Linked Tutorial

(Module information to come)

Year Three

Complexity and Risk

(Module information to come)

Dissertation

This module aims to support you in exploring & applying research in social work as a professional discipline. You will be supported to examine research philosophies and strategies, identifying their strengths and limitations in relation to research questions and how they might be used together to achieve optimum impact. There will be an opportunity undertake a comprehensive review of relevant literature and consider the value of adopting a structured approach to literature searches. You will also be required to examine ethical issues encountered in social work research. The module will also encourage you to demonstrate your research skills utilising library-based, electronic and related media through independent learning, planning and self-management skills.

Assessed Practice 2

There is an expectation that you will undertake practice learning in line with the Professional Capabilities Framework Domains appropriate for the final placement in relation to the following:

Domain 1 Professionalism: Identify and behave as a professional social worker, committed to professional development

Domain 2 Values and Ethics: Apply social work ethical principles and values to guide professional practice. Domain 3 Diversity: Recognise diversity and apply anti-discriminatory and anti-oppressive principles in practice Domain 4 Rights, Justice and Economic Wellbeing: Advance human rights and promote social justice and economic well-being Domain 5 Knowledge: Apply knowledge of social sciences, law and social work practice theory Domain 6 Critical reflection and Analysis: Apply critical reflection and analysis to inform and provide a rationale for professional decision-making Domain 7 Intervention and Skills: Use judgement and authority to intervene with individuals, families and communities to promote independence, provide support and prevent harm, neglect and abuse Domain 8 Contexts and organisations: Engage with, inform, and adapt to changing contexts that shape practice. Operate effectively within own organisational frameworks and contribute to the development of services and organisations. Operate effectively within multi-agency and inter-professional partnerships and settings Domain 9 Professional Leadership: Take responsibility for the professional learning and development of others through supervision, mentoring, assessing, research, teaching, leadership and management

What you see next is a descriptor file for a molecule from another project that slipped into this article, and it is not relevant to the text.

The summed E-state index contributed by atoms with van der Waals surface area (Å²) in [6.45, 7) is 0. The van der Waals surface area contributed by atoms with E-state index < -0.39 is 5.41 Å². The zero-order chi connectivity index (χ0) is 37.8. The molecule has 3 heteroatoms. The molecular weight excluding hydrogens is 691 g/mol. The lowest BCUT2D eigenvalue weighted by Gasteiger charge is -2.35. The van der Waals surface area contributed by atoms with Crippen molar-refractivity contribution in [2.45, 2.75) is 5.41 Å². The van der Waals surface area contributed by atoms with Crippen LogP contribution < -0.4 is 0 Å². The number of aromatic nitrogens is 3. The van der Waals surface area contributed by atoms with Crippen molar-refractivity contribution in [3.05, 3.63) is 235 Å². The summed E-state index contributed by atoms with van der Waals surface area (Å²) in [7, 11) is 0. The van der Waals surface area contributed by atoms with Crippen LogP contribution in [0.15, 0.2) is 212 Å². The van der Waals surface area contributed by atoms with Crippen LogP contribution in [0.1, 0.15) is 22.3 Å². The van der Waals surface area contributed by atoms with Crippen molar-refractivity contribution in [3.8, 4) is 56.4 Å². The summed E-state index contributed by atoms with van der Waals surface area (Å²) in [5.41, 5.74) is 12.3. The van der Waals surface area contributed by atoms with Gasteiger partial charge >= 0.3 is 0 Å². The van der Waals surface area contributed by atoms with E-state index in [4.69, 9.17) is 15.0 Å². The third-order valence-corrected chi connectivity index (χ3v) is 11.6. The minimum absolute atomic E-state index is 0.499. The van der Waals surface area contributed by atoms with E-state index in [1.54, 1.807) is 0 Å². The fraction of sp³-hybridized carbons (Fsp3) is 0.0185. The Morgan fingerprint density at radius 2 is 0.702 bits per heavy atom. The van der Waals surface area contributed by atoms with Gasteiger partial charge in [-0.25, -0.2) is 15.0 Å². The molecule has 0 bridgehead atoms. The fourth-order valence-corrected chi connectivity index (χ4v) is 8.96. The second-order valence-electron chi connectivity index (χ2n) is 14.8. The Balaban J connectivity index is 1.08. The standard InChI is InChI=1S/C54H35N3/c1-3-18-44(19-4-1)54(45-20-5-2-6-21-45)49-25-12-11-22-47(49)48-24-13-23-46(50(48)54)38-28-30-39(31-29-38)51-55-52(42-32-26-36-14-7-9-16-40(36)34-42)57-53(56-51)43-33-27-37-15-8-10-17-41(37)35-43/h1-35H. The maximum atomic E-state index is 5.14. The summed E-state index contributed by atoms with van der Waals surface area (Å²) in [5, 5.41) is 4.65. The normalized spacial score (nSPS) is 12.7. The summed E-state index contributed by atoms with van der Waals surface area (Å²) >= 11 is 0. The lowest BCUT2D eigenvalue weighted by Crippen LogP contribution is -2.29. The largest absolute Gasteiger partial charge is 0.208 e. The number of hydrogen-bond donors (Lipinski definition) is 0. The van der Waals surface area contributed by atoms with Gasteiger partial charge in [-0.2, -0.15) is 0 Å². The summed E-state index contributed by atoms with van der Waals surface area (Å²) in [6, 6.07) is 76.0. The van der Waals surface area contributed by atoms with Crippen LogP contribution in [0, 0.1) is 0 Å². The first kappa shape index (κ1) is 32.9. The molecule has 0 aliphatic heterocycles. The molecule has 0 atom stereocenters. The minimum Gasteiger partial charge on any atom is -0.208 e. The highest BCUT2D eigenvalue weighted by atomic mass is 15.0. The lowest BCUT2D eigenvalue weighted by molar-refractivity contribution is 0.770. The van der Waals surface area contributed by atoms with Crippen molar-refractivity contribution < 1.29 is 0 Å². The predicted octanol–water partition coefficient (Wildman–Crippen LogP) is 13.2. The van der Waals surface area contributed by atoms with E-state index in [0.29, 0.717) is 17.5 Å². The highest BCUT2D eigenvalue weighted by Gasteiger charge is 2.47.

Linked Tutorial

(Module information to come)

International English Studies

Include International English Studies: 

Teaching and assessment

This programme will enable you to qualify as a social worker after the equivalent of 3 years of full-time study.  There are no optional modules.

Teaching strategies

The BA Social Work has been designed in accordance with professional standards and will enable students to meet the entry as well as progression requirements set out within the Professional Capabilities Framework.  This is seen as a continuous professional development pathway for student social workers and includes the move through readiness for direct practice requirements from year 1 to year 2 and finally to meet employer standards for the Assessed Year in Supported Employment (AYSE) at the end of the final year. 

Where appropriate, service users are invited to be involved in the assessment of students both in practice, through feedback to the practice tutor, and occasionally in academic assignments.

Practice Placements

Students are expected to undertake two practice placements, 70 full working days in year 2 and 100 full working days in year 3. The assessment of competence in social work practice is central to the programme. 

Additional Costs

Include Additional Costs: 

Additional Costs

Interviews

The interview is designed to assess the applicant’s suitability for the social work profession.

It is expected that most students will have significant experience of a statutory care agency or voluntary/private organisation providing a social work or social care service.